Please introduce yourself: What is your name, where are you from, what do you do?
Hello! My name is Andy and I live in the market town of Northampton, UK. By day I work at my local hospital as a clinical educator. I come home to my beautiful wife, two charming little monsters and a whippet called Woody.
What is your relationship with photography? How did you get into it?
The obsession started in 2010 when my wife bought me a point and shoot as a wedding present. Since then photography has become many things to me, but most importantly it is an anchor whether the sea is choppy or calm.
What do you think triggers you to photograph in a certain moment? Is it planned or solely driven by intuition?
What draws me into any scene is almost always intuition. My modus operandi is typically to put on a comfy pair of shoes and go explore. Because of the nature of how I work, the starting point is usually the only planned part of the process. Where I find this method is flawed is when I get to a crossroads… if I turn left, will I miss something compelling to the right?!
What is the story you want your pictures to tell?
They can be read in the literal sense, but I hope that the viewer might also draw a personal metaphor from an image. The static, people-less scenes I frame are intended to scrutinise the human condition and convey a sense of emotion. I want to capture a feeling of wonderment at the world around us, but married with a niggling undertone that something is not quite right.
Which city would you like to visit the most and why?
Essentially I’m a nosey person, so anywhere that I’m not allowed to go strongly appeals to me. With that in mind, I would sell a minor organ to be able to photograph in Pyongyang.
Tell me about your project «In Vivo». What was your intention, and how did you come up with the Idea?
Unfortunately, last year my wife was diagnosed with a grade 3 breast cancer. There are three grades, and 3 is associated with the worst outcomes. I’m pleased to say she’s doing well and prognosis looks very favourable, so as a family we are trying to move on and looking for ways to capitalise on the difficulties of a truly horrific year.
Over the course of the year, the creation of the series was my way of dealing with the most grueling time of my life to date. Throughout the work there are many motifs for cancer, and the aftershocks it produces. Genuinely, I’m not sure how I’d have faired without photography to release some of the immense pressure in my head.
Which project did you never finish?
My ongoing project, Lost Cause, which documents forgotten derelict spaces is set to continue as long as there are decaying buildings with increasingly easy access (I can’t climb like I used to.)
What is that one place you have never managed to photograph at and which is now forever gone?
There have been numerous potential leads for derelict sites only to find the bulldozers have turned up just before we did.
If you could travel back/ forth in time, what advice would you give your younger/ older self?
Younger… pick up the camera earlier. And don’t care what others think. Older… don’t put the camera down. And maybe care a little what others think.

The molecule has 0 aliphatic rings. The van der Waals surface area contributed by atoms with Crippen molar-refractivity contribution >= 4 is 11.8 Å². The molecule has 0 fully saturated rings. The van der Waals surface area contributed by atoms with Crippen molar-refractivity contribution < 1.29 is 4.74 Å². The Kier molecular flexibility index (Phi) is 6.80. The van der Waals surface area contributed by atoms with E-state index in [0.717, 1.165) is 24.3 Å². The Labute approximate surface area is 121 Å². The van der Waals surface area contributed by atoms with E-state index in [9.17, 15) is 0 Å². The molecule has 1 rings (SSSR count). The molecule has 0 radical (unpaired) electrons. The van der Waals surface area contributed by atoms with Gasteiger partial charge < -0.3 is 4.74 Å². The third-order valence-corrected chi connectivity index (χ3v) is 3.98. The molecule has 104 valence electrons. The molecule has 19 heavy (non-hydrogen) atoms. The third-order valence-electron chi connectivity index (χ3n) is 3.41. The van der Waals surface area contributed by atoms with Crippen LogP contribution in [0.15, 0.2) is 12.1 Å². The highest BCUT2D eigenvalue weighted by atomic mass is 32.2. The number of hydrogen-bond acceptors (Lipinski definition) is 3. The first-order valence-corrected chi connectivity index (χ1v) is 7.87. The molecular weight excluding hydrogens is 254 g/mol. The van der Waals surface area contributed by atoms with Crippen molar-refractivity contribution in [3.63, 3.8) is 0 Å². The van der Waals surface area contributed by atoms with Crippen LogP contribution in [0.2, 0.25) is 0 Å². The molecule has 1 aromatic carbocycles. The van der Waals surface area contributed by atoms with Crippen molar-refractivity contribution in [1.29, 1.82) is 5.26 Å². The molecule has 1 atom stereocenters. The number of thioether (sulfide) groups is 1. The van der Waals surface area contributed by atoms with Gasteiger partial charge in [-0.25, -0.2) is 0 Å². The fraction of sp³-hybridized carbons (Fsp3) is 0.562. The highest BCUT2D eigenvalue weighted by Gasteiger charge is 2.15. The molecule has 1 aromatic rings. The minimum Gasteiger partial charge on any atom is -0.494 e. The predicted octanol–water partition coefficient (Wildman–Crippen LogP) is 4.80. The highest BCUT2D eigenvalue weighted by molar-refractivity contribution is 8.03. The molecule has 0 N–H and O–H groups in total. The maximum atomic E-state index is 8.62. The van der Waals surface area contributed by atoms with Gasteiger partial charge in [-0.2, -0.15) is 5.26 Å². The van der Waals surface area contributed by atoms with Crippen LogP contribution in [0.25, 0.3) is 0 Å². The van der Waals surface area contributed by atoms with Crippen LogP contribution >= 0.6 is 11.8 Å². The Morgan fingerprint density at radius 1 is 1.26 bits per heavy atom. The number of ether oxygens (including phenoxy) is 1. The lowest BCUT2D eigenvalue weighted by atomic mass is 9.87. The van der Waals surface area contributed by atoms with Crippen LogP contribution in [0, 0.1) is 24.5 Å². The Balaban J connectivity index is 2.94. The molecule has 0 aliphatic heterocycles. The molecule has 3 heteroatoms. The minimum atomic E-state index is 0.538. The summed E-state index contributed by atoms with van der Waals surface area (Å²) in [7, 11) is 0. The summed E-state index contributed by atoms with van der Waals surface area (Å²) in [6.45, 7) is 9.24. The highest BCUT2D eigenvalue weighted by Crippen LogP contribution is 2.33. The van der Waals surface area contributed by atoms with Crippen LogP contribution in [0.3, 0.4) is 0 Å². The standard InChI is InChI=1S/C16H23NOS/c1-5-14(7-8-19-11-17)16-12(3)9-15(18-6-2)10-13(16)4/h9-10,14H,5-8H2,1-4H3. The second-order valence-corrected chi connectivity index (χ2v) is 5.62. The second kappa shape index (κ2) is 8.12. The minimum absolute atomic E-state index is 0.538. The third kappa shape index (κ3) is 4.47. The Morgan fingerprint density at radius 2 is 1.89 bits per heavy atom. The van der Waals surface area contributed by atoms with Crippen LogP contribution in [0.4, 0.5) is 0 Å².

What do you prefer saying: to take a photograph or to make a photograph and why?
I know Ansel Adams said, «you don’t take a photograph, you make a photograph…» and whilst I get the point, I think I’m fairly ‹take / make agnostic›. But if I had to put my money down I’d say a slight leaning towards ‹take›. ‹Make› perhaps sounds a little pretentious in my head, especially given the way I work.
Asking you to single it out, what was the most interesting experience you have had while photographing?
I’m constantly surprised at the doors that become unlocked by having a camera. I’ve experienced things that I never would’ve done without that little black box in my hands. I’ve been shooting on a live runway, on the roof of a hospital, at a pigeon fanciers convention, the list goes on. I recently achieved a long-term ambition of mine which was to shoot in a power plant control room… it was also derelict but barely vandalised so I was in total dreamland.
If it wasn’t for photography, what would you be interested in doing instead?
In the past I have had obsessions with other creative outlets, most notably guitar, and have thrown myself so fully into these passions that there is no room in my life for other pursuits. A good friend of mine, rather cruelly, calls them fads! However it is fair to say that previous means of expression haven’t engaged me on the same emotional level, or for as long as photography, and it feels like I’ve finally found what I was looking for. I cannot now imagine a life without it and all that it offers me.
Please, describe one of your pictures to a blind person.
Like an empty stage where the actors are about to enter or have just left… and I just said ‹make a photograph› sounded pretentious :)
What are you currently working on, and — if there is — what is your next project/ journey?
I have very recently wrapped up a two year project about my take on a small corner of the UK’s National Health Service. The series, entitled Picture of Health, documents the increasing difficulties of providing safe healthcare in an environment where financial cuts have been a way of life in recent years. It was a rare privilege to have such open access to a healthcare organisation so now I need to decide what the next steps are with the work… any ideas? :)
Thank you very much, Andy!
© Andy Feltham